Hexagram 40 -- LIBERATION

This sculpture, called Freedom, was created by Alfred Tibor and given to the city of Columbus, Ohio, by the artist. Born in Hungary in 1920, Mr. Tibor was imprisoned in both Nazi Germany and Stalinist Russia before emigrating to the United States in 1957, "penniless but free," in his own words.

The principle of freedom, or LIBERATION, is one that can elicit passionate, sometimes ferocious feelings, for freedom's shadow aspects include oppression, enslavement, and captivity. We tend to think of freedom in three ways: freedom of, freedom from, and freedom to. Many of the images of freedom I encounter around the Internet include birds in flight, open sky, galloping horses, humans leaping through the air...and images of broken chains, disentangled ropes, smashed prison bars, fists raised in defiance, and victorious armies.

The I Ching hexagram -- Thunder over Water -- envisions LIBERATION as a thunderstorm that clears the air of tension and offers deliverance through the storm's cleansing properties. In human terms, LIBERATION implies a loosening of attitudes, beliefs, and prejudices that we use to keep ourselves from thinking and acting with kindness, mercy, and ethical intention. As often as not, the chains we are bound with have been tied by our own hands; our own minds. We may recognize this self-enslavement while watching the film A Christmas Carol -- who among us has not shuddered at the terrible clanking of Marley's ghost as he hovers over Scrooge's bed, reminding his former business partner of the misdeeds he must drag behind him through eternity and warning Scrooge that his fate will be the same unless he transforms his own ways? I know I have.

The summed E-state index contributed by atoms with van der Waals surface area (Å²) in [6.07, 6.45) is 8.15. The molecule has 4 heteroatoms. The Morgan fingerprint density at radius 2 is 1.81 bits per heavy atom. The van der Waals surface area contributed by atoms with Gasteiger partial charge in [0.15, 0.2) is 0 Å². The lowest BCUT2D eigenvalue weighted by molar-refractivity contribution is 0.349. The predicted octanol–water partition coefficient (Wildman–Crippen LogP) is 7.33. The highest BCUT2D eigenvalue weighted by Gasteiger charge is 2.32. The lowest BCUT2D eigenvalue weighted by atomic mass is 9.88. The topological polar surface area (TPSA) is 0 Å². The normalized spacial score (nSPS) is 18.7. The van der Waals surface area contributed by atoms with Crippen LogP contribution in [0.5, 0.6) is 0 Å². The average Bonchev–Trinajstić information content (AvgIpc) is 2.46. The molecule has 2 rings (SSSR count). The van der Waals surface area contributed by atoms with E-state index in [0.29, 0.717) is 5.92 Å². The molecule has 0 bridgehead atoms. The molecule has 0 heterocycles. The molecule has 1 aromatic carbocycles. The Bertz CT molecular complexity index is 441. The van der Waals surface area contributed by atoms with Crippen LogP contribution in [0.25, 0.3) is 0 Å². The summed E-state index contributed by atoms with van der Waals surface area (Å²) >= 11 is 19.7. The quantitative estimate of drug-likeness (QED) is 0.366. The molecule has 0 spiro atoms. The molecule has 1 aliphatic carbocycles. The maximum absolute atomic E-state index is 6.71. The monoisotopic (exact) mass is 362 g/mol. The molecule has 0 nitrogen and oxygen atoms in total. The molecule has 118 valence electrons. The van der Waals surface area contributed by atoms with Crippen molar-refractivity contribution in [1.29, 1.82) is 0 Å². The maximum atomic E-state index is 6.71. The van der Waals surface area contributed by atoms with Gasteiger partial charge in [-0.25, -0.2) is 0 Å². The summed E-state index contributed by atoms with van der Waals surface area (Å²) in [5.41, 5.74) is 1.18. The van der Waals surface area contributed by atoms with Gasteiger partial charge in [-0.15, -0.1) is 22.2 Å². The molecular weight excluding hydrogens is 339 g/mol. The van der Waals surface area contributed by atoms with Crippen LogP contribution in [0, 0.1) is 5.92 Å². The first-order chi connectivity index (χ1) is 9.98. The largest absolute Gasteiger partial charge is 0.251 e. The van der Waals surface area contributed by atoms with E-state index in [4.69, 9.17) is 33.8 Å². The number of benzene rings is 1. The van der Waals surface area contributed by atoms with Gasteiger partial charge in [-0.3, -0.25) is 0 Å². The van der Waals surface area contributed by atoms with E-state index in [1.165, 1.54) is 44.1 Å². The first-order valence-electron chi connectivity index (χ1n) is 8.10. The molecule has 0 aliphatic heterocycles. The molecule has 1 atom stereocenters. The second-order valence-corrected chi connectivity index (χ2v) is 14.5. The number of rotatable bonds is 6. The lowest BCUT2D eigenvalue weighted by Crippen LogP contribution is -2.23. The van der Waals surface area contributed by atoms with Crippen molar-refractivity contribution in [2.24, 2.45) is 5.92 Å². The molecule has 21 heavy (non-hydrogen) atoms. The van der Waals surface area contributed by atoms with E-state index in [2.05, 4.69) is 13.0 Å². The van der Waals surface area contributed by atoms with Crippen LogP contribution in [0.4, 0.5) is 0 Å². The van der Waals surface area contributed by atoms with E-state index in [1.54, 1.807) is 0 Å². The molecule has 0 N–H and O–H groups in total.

Scrooge, in his terror, heeds Marley's warning, and is led on a harrowing journey through his past, present, and probable future. Unloving and unloved (though many have tried to love him, he's rebuked every heart), he finally feels his self-enslavement for what it is, and so frees himself to bestow on the world all the generosity that he can. He awakens on Christmas morning wild with joy -- besotted and smitten with everyone and everything he beholds. He's drunk with mirth and tears out of his musty mansion with a rampant urge to give! ... and he does, like a dove who flings an endless train of olive branches in every direction.

let it go – the
smashed word broken
open vow or
the oath cracked open length
wise – let all go
so comes love

(e.e. cummings)


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